Why German is unpopular
My situation is pretty much like an impasse, unlike the Germans. German is easy enough with months of study and your average background in at least one west European language.
I was a bit sad when my parents couldn't talk to my teacher just because they were quite monolingual (but spoke tourist Mandarin and could understand lots of Mandarin without the speaking ability, and my teacher never learned theirs, despite being in the same place for multiple years.
For my parents, any foreign language is difficult. For my teacher, "die chinesische Schrift ist schwer".
This isn't a situation that ESPERANto can solve.
The German situation, with a not very humble German, might be that you struggle with the German because both of you want to speak the language of the other - then at least your have some small talks. In their situation, that's _mute_. No body language (that's too difficult), no words, no sounds. My native language might be fairly difficult, I concede, but I don't believe it's ... un-learnable.
This thread is about German, please moderator close it.
If we take into account English, German, French and Spanish, the most studied World languages, German is the most difficult.
It has three Genders, French and Spanish 2 and English 1.
English, Spanish and French add -s in plural. German is more difficult, etc
If we compare these languages, German is the less spoken (harldy 100 million), and the less widespread (only spoken in Central Europe). In theory is not a World language because is not official in UNO.
German verb conjugation, tense and aspect is much simpler than that of the Romance languages. Its tense and aspect system is even far easier than English.However it's true that the noun morphology is more complex than in any of the other three languages.
Yes, noun morphology is more difficult but if you have studied Latin in the past, it's not that difficult.
"K.T: Have you ever been in the position when you don't want to be used just like a "conversational machine"? If so, what do you do? I'm sick of people in Asia thinking I'm American and trying to get a piece of me..."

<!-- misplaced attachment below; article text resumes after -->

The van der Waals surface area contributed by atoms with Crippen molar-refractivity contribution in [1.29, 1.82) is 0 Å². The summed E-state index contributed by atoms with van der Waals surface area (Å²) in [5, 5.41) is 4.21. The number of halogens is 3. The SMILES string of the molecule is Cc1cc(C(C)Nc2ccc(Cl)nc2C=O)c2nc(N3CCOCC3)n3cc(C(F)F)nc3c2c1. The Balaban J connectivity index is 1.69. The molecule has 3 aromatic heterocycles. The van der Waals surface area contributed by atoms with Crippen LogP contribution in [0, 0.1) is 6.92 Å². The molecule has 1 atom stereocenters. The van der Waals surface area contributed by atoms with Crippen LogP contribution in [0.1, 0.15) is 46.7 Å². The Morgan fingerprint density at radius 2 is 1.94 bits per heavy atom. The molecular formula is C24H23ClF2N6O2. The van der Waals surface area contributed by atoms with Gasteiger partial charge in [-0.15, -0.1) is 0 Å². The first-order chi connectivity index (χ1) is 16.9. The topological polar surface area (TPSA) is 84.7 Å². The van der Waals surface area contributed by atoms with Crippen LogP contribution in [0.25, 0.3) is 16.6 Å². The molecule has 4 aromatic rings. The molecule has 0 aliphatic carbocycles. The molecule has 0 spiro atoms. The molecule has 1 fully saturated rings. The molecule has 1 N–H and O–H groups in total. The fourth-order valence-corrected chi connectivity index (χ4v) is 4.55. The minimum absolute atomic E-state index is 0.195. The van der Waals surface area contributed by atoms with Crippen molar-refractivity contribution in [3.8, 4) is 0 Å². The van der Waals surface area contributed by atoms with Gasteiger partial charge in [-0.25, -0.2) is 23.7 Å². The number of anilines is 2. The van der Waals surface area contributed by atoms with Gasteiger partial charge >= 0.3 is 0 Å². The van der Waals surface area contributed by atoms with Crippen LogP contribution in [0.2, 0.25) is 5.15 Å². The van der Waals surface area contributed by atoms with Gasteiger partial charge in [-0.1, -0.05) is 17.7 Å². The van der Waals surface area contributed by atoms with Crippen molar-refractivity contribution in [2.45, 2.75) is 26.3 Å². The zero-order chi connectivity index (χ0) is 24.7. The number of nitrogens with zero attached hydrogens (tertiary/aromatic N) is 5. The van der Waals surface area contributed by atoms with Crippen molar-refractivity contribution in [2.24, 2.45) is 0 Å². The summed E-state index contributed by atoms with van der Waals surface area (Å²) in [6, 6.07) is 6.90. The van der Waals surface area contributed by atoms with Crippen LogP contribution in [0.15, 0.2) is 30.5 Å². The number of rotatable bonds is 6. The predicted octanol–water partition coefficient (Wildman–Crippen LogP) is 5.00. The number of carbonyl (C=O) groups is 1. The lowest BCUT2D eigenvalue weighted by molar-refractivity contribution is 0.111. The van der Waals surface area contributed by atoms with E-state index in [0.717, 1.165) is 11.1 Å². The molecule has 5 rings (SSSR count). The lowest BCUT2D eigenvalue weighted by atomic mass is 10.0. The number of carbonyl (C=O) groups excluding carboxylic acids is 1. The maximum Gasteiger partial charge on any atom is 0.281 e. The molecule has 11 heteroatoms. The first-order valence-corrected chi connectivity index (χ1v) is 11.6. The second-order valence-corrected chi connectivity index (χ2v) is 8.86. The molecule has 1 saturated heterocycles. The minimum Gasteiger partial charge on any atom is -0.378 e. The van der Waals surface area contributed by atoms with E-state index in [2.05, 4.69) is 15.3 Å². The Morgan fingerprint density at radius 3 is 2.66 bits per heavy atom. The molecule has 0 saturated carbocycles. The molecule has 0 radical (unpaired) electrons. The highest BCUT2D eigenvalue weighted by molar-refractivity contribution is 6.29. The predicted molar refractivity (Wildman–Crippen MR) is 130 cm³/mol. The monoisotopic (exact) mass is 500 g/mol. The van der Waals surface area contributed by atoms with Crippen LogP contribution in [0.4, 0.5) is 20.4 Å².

I was used as a conversational machine in Japan for English, French and Spanish, lol, and not just by Japanese! It goes with the territory. There are ways to turn it to your advantage, though and there are times when (to be polite) I just put up with it because I've "tortured" others in the process of learning a language.
a. One time encounters on the train (someone fresh from a year in the States wants practice), just let them practice with you. If you want to turn it to your advantage ask them some question you've been wondering about in Japanese.
b. One time encounters (part two) I have met evangelistic buddhists (sg, for example), know of someone who uses his linguistic skills to suggest the Chinese FG (not sure if it is a cult), so why don't you use these opportunites to talk about YOUR faith? It will either get rid of the person or you may make a friend for life. It is to your advantage either way.
c. Regular encounters with one particular person. Decide how it's going to be. Do you want to set aside a time once a week for a language exchange (can be fruitful or annoying) for twenty minutes or so and then insist on Japanese the rest of the time? I know that you can't do this with everyone and some people are persistant and will demand a lot of your time.
d. If it's a social equal, I would be frank and say "I like to speak in Japanese, but I understand you need practice in English, so let's alternate."
Sometimes we have to "gaman" 我慢, but since we all belong to the human race, we have to give and take.
The Germans must simplify their language, especially the noun morphology, so that everyone will start learning it again.
Guessing articles/genders in German is difficult, since it includes a lot of learning by heart, for example das Pferd, die Maus, it's painful to memorize it! Many people never seem to learn it even after 10 years of learning, you sound so foreign, which is unlike Italian/Spanish, you can learn it to very good levels with ease (3-4years to sound like a native).